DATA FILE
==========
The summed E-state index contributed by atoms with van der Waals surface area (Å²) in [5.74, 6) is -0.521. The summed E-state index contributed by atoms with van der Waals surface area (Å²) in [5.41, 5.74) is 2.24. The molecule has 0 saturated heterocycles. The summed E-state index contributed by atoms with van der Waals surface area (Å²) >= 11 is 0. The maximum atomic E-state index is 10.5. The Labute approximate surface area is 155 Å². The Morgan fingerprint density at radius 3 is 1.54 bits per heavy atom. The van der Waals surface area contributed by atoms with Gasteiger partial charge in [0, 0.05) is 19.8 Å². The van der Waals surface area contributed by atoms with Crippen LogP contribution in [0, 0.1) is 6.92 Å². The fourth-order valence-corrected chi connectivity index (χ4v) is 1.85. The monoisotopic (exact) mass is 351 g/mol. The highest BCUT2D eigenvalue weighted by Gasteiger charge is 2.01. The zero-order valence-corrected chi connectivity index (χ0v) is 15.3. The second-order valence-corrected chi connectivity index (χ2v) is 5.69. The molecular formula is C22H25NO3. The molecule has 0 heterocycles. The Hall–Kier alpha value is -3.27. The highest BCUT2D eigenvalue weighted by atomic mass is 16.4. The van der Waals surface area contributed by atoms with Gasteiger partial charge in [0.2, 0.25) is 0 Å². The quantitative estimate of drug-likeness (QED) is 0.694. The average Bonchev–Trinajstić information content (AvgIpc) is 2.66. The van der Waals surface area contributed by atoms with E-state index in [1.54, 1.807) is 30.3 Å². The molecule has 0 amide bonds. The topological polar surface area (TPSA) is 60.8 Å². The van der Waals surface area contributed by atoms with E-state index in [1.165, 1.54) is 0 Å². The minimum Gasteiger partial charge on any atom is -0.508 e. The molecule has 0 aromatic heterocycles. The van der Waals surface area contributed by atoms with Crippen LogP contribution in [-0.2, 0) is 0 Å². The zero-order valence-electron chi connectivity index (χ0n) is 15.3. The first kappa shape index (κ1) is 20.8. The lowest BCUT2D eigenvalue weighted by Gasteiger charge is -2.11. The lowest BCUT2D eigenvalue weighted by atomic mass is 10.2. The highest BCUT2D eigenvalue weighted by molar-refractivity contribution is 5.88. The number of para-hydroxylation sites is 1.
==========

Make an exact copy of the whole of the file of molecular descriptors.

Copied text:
The summed E-state index contributed by atoms with van der Waals surface area (Å²) in [5.74, 6) is -0.521. The summed E-state index contributed by atoms with van der Waals surface area (Å²) in [5.41, 5.74) is 2.24. The molecule has 0 saturated heterocycles. The summed E-state index contributed by atoms with van der Waals surface area (Å²) >= 11 is 0. The maximum atomic E-state index is 10.5. The Labute approximate surface area is 155 Å². The Morgan fingerprint density at radius 3 is 1.54 bits per heavy atom. The van der Waals surface area contributed by atoms with Gasteiger partial charge in [0, 0.05) is 19.8 Å². The van der Waals surface area contributed by atoms with Crippen LogP contribution in [0, 0.1) is 6.92 Å². The fourth-order valence-corrected chi connectivity index (χ4v) is 1.85. The monoisotopic (exact) mass is 351 g/mol. The highest BCUT2D eigenvalue weighted by Gasteiger charge is 2.01. The zero-order valence-corrected chi connectivity index (χ0v) is 15.3. The second-order valence-corrected chi connectivity index (χ2v) is 5.69. The molecular formula is C22H25NO3. The molecule has 0 heterocycles. The Hall–Kier alpha value is -3.27. The highest BCUT2D eigenvalue weighted by atomic mass is 16.4. The van der Waals surface area contributed by atoms with Gasteiger partial charge in [0.2, 0.25) is 0 Å². The quantitative estimate of drug-likeness (QED) is 0.694. The average Bonchev–Trinajstić information content (AvgIpc) is 2.66. The van der Waals surface area contributed by atoms with E-state index in [1.54, 1.807) is 30.3 Å². The molecule has 0 amide bonds. The topological polar surface area (TPSA) is 60.8 Å². The van der Waals surface area contributed by atoms with E-state index in [1.165, 1.54) is 0 Å². The minimum Gasteiger partial charge on any atom is -0.508 e. The molecule has 0 aromatic heterocycles. The van der Waals surface area contributed by atoms with Crippen LogP contribution in [-0.2, 0) is 0 Å². The zero-order valence-electron chi connectivity index (χ0n) is 15.3. The first kappa shape index (κ1) is 20.8. The lowest BCUT2D eigenvalue weighted by Gasteiger charge is -2.11. The lowest BCUT2D eigenvalue weighted by atomic mass is 10.2. The highest BCUT2D eigenvalue weighted by molar-refractivity contribution is 5.88. The number of para-hydroxylation sites is 1.